Maybe online, but not in the brick and mortar business world. As the developing world grows into first economy status, the same old fights between the big companies and the little guys will continue. Some industries are hurt more than others.
I hear this a lot: small business (or those under a 1,000 employees) are the future. This great comeback of cottage industries is the new hot thing. But I don't see it. Look at our major cities. Take my hometown of New York. It's gentrifcation central. All of the independently owned diniers and other restautrants are closing. Small boutiques are shutting down too, mostly driven by internet sales but regulation and high real estate cost is a part of it. Chains are replacing everything. Even "indpendent" restaurants owned by well-known chefs/celebrity chefs are really part of LLCs or are just 1 property of several owned by that person. The startup brew pubs and other "craft" shops are well funded by wealthy individuals. The small grocery stores are still disappearing despite the concept of the urban village. Manufacturing is virtually impossible on a smaller scale, especially in a major city.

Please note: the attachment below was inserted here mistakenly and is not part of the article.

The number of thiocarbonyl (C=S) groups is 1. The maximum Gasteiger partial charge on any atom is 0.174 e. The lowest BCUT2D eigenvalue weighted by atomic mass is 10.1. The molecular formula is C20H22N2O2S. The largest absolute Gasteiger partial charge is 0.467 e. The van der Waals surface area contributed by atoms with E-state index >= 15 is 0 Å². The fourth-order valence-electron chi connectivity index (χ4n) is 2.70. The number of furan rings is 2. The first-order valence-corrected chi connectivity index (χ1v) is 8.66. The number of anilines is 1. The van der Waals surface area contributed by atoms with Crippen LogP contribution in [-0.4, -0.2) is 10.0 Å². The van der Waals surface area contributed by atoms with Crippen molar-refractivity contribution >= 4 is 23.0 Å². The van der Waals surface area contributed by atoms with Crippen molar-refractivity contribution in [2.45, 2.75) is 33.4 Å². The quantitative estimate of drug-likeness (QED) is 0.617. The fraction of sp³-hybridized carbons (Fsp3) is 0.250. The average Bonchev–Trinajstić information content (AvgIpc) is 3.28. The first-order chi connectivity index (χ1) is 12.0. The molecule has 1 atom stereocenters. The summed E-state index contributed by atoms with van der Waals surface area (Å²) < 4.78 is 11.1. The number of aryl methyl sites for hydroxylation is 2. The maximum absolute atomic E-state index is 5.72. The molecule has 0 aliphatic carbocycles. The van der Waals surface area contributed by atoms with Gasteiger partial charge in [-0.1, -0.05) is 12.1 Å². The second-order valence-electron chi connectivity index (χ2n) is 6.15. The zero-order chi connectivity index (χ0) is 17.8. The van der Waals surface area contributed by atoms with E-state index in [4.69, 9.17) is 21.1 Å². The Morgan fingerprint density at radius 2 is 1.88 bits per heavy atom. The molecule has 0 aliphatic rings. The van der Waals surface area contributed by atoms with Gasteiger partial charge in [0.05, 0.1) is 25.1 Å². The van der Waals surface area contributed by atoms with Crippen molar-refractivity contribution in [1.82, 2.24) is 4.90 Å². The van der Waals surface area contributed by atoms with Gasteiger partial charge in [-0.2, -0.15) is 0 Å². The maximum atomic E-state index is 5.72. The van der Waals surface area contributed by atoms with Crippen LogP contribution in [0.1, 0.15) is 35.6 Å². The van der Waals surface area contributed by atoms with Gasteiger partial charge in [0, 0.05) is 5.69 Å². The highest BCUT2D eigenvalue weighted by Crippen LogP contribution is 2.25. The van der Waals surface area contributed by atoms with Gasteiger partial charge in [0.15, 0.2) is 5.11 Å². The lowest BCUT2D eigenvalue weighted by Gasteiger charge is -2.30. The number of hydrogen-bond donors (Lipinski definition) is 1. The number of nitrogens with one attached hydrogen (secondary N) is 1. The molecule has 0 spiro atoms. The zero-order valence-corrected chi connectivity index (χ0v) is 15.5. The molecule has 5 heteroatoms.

My new home area of Seattle is the same way. it's a corporate town run by chains despite its determination to be independent and offbeat. Amazon, Microsoft, Boeing, Paul Allen's Vulcan Properties and Costco are the major players. They may talk a good game about keeping small suppliers in business but will eventually swallow them up as well. Just to save the Pike Place Market took years because developers want that space.
The fight for the small retailer online will always go on. If I can use an old term, it's a battle for bandwidth.